Project 0 Lab x 50th Innovation Grant
Our team initiated an exciting project-based research opportunity for HS students in interdisciplinary areas, reflecting the missions and values of UWCSEA educational philosophy. With a love of mathematics, our on-campus and international team will serve as your research projects' knowledge, logistical, and technological support. Applying as groups of 3 to 5 students with a project proposal, you will brainstorm and actively commit to a one-year exploration journey.
Project 0 will be documented in your College Information Management System (CIMS) record. However, the schedules are flexible according to each group's need. Project 0 is also counted as a non-arts "creativity" stand in the CAS program for IB students.
Science of Social Distancing
Pandemics are becoming more common (Covid-19 and SARS). Social distancing measures need to be optimised and implemented properly to prevent people from dying, especially in indoor environments like restaurants, canteens and classrooms.
We could use geometry to find optimal methods to spread people out to minimise wasted space. We could use game theory to incentivise people to follow rules. We could use computer science to detect when people are breaking the rules.
EEG Helmet For Concussion Detection And Mental Wellness
The project aims to develop a device that can act as a helmet that can receive electroencephalogram (EEG) activity. The helmet would analyse incoming EGG emissions and single out an activity that indicates a TBI (Traumatic Brain Injury) event has taken place. The EEG processing would occur on a phone that would act as a front end for the analyses and when the helmet believes a concussion has taken place it will send an emergency message to those that you input as your emergency contacts within the list.
The issue that our project aims to solve is the many injuries that are causes of concussions yet do not get addressed as such, according to Brain Line “It is estimated that as many as 3.8 million concussions occur in the USA per year during competitive sports and recreational activities; however, as many as 50% of the concussions may go unreported”. This is a worrying statistic when it comes to the fact that “Children and teens make up approximately 70% of all sports- and recreation-related concussion seen in the emergency department.”.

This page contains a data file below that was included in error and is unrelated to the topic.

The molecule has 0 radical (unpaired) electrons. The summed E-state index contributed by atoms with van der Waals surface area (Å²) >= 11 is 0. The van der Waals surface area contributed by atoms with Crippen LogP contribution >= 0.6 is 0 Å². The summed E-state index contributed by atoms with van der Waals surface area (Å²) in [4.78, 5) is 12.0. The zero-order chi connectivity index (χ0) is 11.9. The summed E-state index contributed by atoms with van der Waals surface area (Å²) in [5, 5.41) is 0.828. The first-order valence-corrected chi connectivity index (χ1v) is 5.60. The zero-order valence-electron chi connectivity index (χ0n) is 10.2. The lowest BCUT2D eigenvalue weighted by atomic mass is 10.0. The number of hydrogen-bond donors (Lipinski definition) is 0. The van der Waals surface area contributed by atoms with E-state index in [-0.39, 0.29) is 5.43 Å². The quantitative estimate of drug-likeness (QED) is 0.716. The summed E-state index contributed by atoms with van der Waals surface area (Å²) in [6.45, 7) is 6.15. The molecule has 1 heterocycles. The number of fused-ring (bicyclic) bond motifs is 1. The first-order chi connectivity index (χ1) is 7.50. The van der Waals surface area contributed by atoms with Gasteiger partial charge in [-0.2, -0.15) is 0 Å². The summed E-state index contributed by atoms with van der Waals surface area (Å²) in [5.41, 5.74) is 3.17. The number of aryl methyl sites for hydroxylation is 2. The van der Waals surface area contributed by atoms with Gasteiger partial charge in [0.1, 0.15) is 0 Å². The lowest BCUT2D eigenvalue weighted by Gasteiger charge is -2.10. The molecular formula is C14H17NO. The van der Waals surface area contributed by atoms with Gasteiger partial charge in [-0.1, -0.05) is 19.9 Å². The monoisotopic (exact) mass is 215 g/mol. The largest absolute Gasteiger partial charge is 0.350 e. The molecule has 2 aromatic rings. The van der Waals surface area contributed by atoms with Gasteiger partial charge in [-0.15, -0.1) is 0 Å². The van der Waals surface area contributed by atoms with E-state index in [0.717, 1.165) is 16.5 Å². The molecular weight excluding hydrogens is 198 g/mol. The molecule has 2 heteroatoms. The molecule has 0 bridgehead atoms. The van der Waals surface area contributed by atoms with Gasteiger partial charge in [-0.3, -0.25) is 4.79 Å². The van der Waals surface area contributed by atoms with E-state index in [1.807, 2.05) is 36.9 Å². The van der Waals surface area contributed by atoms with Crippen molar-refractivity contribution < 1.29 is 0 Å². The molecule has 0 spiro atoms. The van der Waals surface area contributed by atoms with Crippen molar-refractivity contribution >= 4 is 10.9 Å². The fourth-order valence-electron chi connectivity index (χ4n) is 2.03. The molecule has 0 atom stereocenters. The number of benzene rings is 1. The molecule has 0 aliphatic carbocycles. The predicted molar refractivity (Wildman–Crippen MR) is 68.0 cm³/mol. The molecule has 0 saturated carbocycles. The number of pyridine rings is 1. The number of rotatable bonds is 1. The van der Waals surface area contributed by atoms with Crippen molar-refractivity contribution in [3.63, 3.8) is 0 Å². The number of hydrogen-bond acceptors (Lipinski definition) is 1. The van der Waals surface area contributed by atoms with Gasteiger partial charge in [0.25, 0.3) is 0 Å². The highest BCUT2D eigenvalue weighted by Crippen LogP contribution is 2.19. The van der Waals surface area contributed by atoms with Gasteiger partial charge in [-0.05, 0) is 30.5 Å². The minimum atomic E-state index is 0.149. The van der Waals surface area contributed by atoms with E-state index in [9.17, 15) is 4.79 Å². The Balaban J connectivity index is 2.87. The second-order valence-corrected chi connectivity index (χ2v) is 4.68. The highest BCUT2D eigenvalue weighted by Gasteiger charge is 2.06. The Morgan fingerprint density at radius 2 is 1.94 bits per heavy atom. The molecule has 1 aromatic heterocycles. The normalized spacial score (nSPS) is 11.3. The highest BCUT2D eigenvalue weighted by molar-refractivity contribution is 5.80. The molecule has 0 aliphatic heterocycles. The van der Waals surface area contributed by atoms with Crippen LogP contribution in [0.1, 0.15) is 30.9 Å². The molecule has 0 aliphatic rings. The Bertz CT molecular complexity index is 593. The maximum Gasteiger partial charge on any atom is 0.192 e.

Documentary of our journey
Resolving Morning Traffic
Studying traffic data to improve traffic jam around campus. For the morning peak hours, we plan to study the amount of traffic coming from each direction, then how to optimize the timing of traffic lights to maximize traffic flow. We will also analyze the net effect of illegal turns to overall traffic flow and the benefits of enforcement, as well as whether it would be beneficial to install a traffic light for the T-junction near the school entrance. For the afternoon peak, we plan to study the amount of traffic at each pickup location, in order to predict the best ways for ushers to direct cars to improve traffic flow.
As students who have been at UWC for a long time, on we've repeatedly experienced the negative effects of traffic around campus. In the mornings, cars circle the entire campus, the line moving very slowly. Then, at the T-junction turning towards the entrance, many cars coming from different directions attempt illegal turns which further slow down the line, and which are also dangerous. This traffic jam causes students to arrive late to class on many occasions, and also affects people living in the neighbourhood. After school, there are jams in some of the pickup locations where students have to wait a long time for their ride, in turn having less time for homework and other productive activities. We hope to make informed improvements to the situation through a data driven study.
Documentary of our journey
We are investigating “Intragroup Dynamics.” This will be tackled from three different perspectives: group structure, dynamics and composition. We have all been in a group where, due to frustration with the lacklustre approach of our groupmates, we wonder: “Was my leadership really essential? Would the group have functioned just as well without me? Could this group have been formed better? Was a randomised group the best choice? Would it have been better to go with the group that I picked?” We hope to answer those questions, and more, with the following experiments. In a group structure, we will investigate the role of leaders (how they designate roles, motivate group members, prevent conflict) and how a group specialises. In group dynamics, we will investigate sub-groups, group fracturing, and cohesion. Finally, in group composition, we will take a step back and investigate how groups can be best formed to optimise overall average outcomes (for example, what role does ability play in the composition of a group, should all those of high-ability be concentrated in a single group, spread out etc).